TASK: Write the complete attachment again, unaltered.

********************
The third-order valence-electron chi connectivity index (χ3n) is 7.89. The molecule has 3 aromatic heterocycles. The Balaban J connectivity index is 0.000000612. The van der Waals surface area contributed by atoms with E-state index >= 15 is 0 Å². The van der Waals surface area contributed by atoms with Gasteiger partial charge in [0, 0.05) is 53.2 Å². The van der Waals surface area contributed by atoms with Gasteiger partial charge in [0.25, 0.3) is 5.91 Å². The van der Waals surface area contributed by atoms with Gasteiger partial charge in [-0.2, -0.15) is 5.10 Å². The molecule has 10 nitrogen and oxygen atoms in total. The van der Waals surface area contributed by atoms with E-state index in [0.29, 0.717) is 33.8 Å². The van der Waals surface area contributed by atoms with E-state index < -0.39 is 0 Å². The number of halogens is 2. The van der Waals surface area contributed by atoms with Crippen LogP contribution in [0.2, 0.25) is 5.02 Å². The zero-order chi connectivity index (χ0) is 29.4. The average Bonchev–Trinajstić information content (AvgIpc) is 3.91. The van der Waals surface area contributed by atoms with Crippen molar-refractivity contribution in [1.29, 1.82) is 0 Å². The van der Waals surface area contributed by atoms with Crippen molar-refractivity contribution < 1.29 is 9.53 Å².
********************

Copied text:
The third-order valence-electron chi connectivity index (χ3n) is 7.89. The molecule has 3 aromatic heterocycles. The Balaban J connectivity index is 0.000000612. The van der Waals surface area contributed by atoms with E-state index >= 15 is 0 Å². The van der Waals surface area contributed by atoms with Gasteiger partial charge in [0, 0.05) is 53.2 Å². The van der Waals surface area contributed by atoms with Gasteiger partial charge in [0.25, 0.3) is 5.91 Å². The van der Waals surface area contributed by atoms with Gasteiger partial charge in [-0.2, -0.15) is 5.10 Å². The molecule has 10 nitrogen and oxygen atoms in total. The van der Waals surface area contributed by atoms with E-state index in [0.29, 0.717) is 33.8 Å². The van der Waals surface area contributed by atoms with E-state index < -0.39 is 0 Å². The number of halogens is 2. The van der Waals surface area contributed by atoms with Crippen LogP contribution in [0.2, 0.25) is 5.02 Å². The zero-order chi connectivity index (χ0) is 29.4. The average Bonchev–Trinajstić information content (AvgIpc) is 3.91. The van der Waals surface area contributed by atoms with Crippen molar-refractivity contribution in [1.29, 1.82) is 0 Å². The van der Waals surface area contributed by atoms with Crippen molar-refractivity contribution < 1.29 is 9.53 Å².